IRL takes direct approach with Patrick
JOLIET, Ill. -- The IRL is taking a hands-on approach to keep Danica Patrick.
Series officials have talked directly with her representatives at IMG in an effort to keep racing's glamour girl with the IRL and prevent a jump to NASCAR after this season.
"We think it's very important," said Terry Angstadt, president of the IRL's commercial division. "We have worked hard and closely with IMG to hopefully give them confidence in the future of our series and her role in the future of our series. Those conversations have gone very well. I think we're looking pretty good. ... We feel good about it. We hope it's all going to come together."
Patrick's three-year contract with Andretti Green Racing expires at the end of the season, and although she has indicated she plans to stay put, she sidestepped questions about her future before the race at Chicagoland Speedway.
It's easy to see why keeping her is a top priority for the IRL.
One of the most marketable stars, Patrick entered Saturday's race fifth on the points list and had a season-high third-place finish at the Indy 500 that ranks as the best showing in that event by a woman.
Patrick told SI.com before last week's race at Sonoma that "things are going well, and we are definitely moving forward so that is good" but would not discuss her future this week, repeatedly saying there were three races remaining. A switch to NASCAR could mean more salary, marketing and sponsorship opportunities, but the IRL is making a strong sales pitch.
"We really respect their role, respect the magnitude of this decision for her, and they're going to do what's best for her," Angstadt said. "And we've respected that from Day 1. That's why you try to present your property as effectively as you can, and you hope she makes the right decision."
HERRINGTON WINS LIGHTS RACE, HILDEBRAND TAKES TITLE: Daniel Herrington won the Indy Lights Race, while J.R. Hildebrand claimed the series championship with a fifth-place showing on Saturday.
Herrington beat James Davison by 0.0613 seconds for his first victory, with Andrew Prendeville third and Wade Cunningham fourth.
Hildebrand, a National Merit Scholar with a two-year deferral to the Massachusetts Institute of Technology, only needed to finish 14th to claim the series title. Instead, he turned in his 11th top-10 performance, giving him 503 points and the championship in his second year on the series and his first with Andretti Green. He is also the second straight Lights champion for AGR, with Raphael Matos taking the title a year ago.
"It was a long, hard race," Hildebrand said. "I think there were a lot of white knuckles coming out of the car at the end. But I'm really happy for all the guys. The crew did an awesome job."
Did Hildebrand earn a promotion? He's not sure, although he believes his future largely hinges on Patrick's decision.
"What Danica is going to do probably has a big effect on where a lot of people go this year," Hildebrand said. "It looks like she's going to stay now, so we just have to sort some things out in the offseason. For me, as a driver, I'd love nothing more than to be able to move up within this organization, so we'll see what happens."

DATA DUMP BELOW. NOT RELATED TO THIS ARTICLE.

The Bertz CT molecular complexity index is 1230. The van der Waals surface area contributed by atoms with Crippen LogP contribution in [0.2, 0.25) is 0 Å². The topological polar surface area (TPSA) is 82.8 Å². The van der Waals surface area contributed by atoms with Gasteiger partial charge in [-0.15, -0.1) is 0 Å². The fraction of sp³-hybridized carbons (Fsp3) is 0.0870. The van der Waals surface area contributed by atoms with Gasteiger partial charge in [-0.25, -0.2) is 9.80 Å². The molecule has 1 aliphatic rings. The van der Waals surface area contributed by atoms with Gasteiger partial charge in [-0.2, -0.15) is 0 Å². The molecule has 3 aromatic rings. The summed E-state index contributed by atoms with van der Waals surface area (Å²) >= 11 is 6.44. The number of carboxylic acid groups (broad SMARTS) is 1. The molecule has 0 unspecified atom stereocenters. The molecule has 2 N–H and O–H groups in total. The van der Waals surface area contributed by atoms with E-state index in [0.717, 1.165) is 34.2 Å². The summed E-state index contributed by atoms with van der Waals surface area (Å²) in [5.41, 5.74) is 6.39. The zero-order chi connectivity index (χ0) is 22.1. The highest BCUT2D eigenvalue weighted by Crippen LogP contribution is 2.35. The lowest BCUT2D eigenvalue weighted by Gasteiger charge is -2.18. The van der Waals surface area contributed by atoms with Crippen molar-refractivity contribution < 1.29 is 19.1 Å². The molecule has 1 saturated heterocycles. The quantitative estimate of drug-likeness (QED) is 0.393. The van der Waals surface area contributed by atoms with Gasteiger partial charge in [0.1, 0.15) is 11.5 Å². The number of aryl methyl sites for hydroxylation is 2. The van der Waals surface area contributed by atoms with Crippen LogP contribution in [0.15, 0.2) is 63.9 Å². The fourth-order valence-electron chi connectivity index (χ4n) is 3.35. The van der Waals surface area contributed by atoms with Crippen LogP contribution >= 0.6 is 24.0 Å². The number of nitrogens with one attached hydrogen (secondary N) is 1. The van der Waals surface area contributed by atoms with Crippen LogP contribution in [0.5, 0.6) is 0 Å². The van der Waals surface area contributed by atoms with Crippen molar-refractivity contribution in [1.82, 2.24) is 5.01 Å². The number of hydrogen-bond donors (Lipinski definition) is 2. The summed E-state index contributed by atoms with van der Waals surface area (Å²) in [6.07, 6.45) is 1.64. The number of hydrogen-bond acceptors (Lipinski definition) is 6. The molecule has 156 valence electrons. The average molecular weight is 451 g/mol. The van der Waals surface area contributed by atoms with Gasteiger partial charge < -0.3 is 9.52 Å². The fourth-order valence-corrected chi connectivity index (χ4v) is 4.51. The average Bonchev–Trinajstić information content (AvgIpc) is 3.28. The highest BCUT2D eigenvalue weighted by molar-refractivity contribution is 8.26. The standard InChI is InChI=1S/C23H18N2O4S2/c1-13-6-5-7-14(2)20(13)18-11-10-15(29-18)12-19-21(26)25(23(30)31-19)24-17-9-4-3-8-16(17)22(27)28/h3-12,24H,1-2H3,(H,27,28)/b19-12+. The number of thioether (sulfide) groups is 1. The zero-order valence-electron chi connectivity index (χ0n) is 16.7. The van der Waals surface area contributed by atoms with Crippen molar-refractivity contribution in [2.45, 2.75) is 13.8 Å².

BRAZIL DEAL?: The IndyCar series already has announced that it will race in Brazil next season, but has yet to commit to a specific venue. That might change soon, as series officials are headed to Salvador, Brazil early next week in hopes of securing a deal to race on a road course there.
"I think all the basic business fundamentals are out in the open, and don't think there's any issues there, and hope to get something signed while we're there," Angstadt said.
In a meeting with IndyCar team owners Saturday afternoon, Angstadt outlined the series' general plans to contain the cost of racing. Angstadt also said he is "very" confident that the Versus network, which televises IndyCar races, will resolve a standoff with satellite television provider DirecTV. Angstadt also is optimistic the series is close to signing a title sponsor for next season.
A NIGHT OUT: A night at the track seemed like a good idea to Helio Castroneves. Others weren't so sure, though.
Held in the past on Sunday afternoon, the PEAK Indy 300 got moved under the lights to a scheduled 9 p.m. Central start on Saturday.
"The main thing is it's a great event when you have a night race," Castroneves said. "People can come from everywhere, downtown or other places, stay one night, and still watching a fantastic race. So for me it's a great change."
Late-riser Dario Franchitti didn't mind getting a chance to sleep in and said it was "perfect for me," but he wondered if East Coast viewers would be able to watch until the end. Scott Dixon also wondered about fans and saw potential problems for the drivers.
"I'm not certain it's the best time for us to be racing," he said. "You look at it, it's 10 Eastern, might be great for people out on the West Coast. But that's what we got. I think the conditions are going to be very good for the cars. Lots of grip. The pack racing will come into factor a lot more. ... If you look at it around 10:00 or 11:00 when the race is finishing, down into the 50s in temperature. That's getting pretty low."
Copyright 2009 by The Associated Press
This story is from ESPN.com's automated news wire. Wire index
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